A bowl of mirin (photo credit: Badagnani)

Both sake and mirin are wonderful ingredients in Japanese dishes. Sake is often used to tenderize meat, poultry and seafood, eliminates unpleasant odor and draws out the natural flavors of the foods it is cooked with. Mirin can firm up meats and seafood, and add a touch of sweetness and sheen, especially to glazes and sauces, such as teriyaki sauce.

While mirin is almost exclusively used in cooking, sake is still a beverage enjoyed from the beginning to the end of a Japanese meal. Grab a small cup and pair it with Chanko-Nabe, a one-pot stew flavored with sake and mirin, or Teriyaki Yellowtail, marinated with sake and mirin.

As always, we’d love to hear about your experiences as a beginner with Japanese cooking, so leave us a comment below.

 

Essentials of Japanese Cooking:  Miso

We continue our Essentials of Japanese Cooking series this month with a feature on miso… the so in ryori no sa shi su se so. Miso is a fermented paste made from soybeans, salt, either rice or barley, and a fermentation starter called koji. Used in miso soup, as a marinade, in dressings and sauces and a variety of other dishes, miso is an important staple in the Japanese pantry.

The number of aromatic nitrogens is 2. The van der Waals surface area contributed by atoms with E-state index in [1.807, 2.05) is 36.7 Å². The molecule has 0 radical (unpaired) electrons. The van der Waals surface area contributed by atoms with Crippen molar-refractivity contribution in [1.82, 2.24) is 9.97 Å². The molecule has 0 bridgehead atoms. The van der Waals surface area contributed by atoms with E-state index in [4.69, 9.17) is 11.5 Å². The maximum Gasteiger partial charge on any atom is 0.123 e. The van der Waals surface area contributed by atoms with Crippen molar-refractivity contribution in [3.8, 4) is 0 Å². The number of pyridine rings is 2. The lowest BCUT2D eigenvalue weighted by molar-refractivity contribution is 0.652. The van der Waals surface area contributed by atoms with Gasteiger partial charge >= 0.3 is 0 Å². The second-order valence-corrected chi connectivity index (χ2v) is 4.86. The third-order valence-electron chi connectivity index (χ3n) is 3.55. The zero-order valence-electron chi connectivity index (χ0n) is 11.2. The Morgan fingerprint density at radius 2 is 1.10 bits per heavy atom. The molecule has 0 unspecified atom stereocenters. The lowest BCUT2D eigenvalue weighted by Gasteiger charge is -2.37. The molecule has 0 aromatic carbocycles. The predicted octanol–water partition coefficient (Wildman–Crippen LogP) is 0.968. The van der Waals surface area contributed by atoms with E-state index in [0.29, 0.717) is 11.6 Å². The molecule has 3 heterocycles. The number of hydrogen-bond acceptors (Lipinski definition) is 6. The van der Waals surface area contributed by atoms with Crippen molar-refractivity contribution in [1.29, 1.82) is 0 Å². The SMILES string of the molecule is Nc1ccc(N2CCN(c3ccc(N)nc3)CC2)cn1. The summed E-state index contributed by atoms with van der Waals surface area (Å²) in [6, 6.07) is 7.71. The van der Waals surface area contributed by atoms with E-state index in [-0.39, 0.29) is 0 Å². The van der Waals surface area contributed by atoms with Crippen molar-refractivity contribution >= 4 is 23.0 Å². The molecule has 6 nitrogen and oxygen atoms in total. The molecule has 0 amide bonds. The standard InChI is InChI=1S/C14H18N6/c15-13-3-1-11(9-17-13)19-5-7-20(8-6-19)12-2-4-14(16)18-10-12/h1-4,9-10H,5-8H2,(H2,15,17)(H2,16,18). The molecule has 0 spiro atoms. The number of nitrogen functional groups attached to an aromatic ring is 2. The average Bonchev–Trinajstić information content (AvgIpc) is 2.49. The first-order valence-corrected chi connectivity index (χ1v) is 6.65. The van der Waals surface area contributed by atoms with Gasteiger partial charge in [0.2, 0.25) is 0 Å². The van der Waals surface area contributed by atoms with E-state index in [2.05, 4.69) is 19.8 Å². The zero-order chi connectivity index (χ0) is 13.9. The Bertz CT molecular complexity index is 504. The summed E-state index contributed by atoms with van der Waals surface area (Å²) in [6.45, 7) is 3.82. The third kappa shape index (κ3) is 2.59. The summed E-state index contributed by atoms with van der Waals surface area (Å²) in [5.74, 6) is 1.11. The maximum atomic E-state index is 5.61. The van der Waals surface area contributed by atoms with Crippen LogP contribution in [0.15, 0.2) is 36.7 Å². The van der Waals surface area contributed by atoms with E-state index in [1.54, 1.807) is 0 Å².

Miso is said to have originated in China, as early as the 4th century BCE. It was introduced to the people of Japan by Buddhist monks who traveled from China and brought many new ideas that inspired and informed Japanese food culture. The way Japanese people began to produce miso refined it into a few varieties, each with a distinctive flavor and nutritional profile, texture and umami (the rich and savory taste of glutamate-based foods).

miso01

Four main varieties of Japanese miso are available at most grocery stores in Japan, along with a few specialty gourmet types. The main varieties include rice or ‘kome’ miso, which is the most commonly consumed variety, barley or ‘mugi ‘miso, pure soybean or ’mamemiso, and blended ’awasemiso, made with two or three types of other miso pastes. Each of these pastes are fermented from a few weeks up to three years, and the lighter varieties are more mildly flavored than the darker ones.